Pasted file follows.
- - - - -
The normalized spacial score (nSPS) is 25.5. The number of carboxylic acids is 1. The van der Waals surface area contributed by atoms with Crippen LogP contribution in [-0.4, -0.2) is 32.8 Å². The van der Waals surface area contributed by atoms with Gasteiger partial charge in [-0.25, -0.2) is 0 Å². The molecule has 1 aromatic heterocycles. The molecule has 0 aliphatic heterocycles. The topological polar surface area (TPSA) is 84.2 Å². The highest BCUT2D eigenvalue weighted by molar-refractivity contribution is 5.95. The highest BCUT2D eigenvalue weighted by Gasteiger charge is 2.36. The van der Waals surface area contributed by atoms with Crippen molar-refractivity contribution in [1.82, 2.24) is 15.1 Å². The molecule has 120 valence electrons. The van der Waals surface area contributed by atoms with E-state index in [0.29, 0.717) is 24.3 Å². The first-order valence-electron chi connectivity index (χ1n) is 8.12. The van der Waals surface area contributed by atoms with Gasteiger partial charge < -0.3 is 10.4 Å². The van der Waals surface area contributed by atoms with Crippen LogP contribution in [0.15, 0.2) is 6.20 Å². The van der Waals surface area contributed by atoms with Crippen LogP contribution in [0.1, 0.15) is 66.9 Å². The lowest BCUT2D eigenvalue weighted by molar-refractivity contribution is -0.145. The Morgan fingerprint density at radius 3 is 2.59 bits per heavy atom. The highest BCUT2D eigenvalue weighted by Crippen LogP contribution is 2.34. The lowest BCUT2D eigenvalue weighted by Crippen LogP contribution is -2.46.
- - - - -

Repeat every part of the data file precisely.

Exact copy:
The normalized spacial score (nSPS) is 25.5. The number of carboxylic acids is 1. The van der Waals surface area contributed by atoms with Crippen LogP contribution in [-0.4, -0.2) is 32.8 Å². The van der Waals surface area contributed by atoms with Gasteiger partial charge in [-0.25, -0.2) is 0 Å². The molecule has 1 aromatic heterocycles. The molecule has 0 aliphatic heterocycles. The topological polar surface area (TPSA) is 84.2 Å². The highest BCUT2D eigenvalue weighted by molar-refractivity contribution is 5.95. The highest BCUT2D eigenvalue weighted by Gasteiger charge is 2.36. The van der Waals surface area contributed by atoms with Crippen molar-refractivity contribution in [1.82, 2.24) is 15.1 Å². The molecule has 120 valence electrons. The van der Waals surface area contributed by atoms with E-state index in [0.29, 0.717) is 24.3 Å². The first-order valence-electron chi connectivity index (χ1n) is 8.12. The van der Waals surface area contributed by atoms with Gasteiger partial charge < -0.3 is 10.4 Å². The van der Waals surface area contributed by atoms with Crippen LogP contribution in [0.15, 0.2) is 6.20 Å². The van der Waals surface area contributed by atoms with Crippen LogP contribution in [0.1, 0.15) is 66.9 Å². The lowest BCUT2D eigenvalue weighted by molar-refractivity contribution is -0.145. The Morgan fingerprint density at radius 3 is 2.59 bits per heavy atom. The highest BCUT2D eigenvalue weighted by Crippen LogP contribution is 2.34. The lowest BCUT2D eigenvalue weighted by Crippen LogP contribution is -2.46.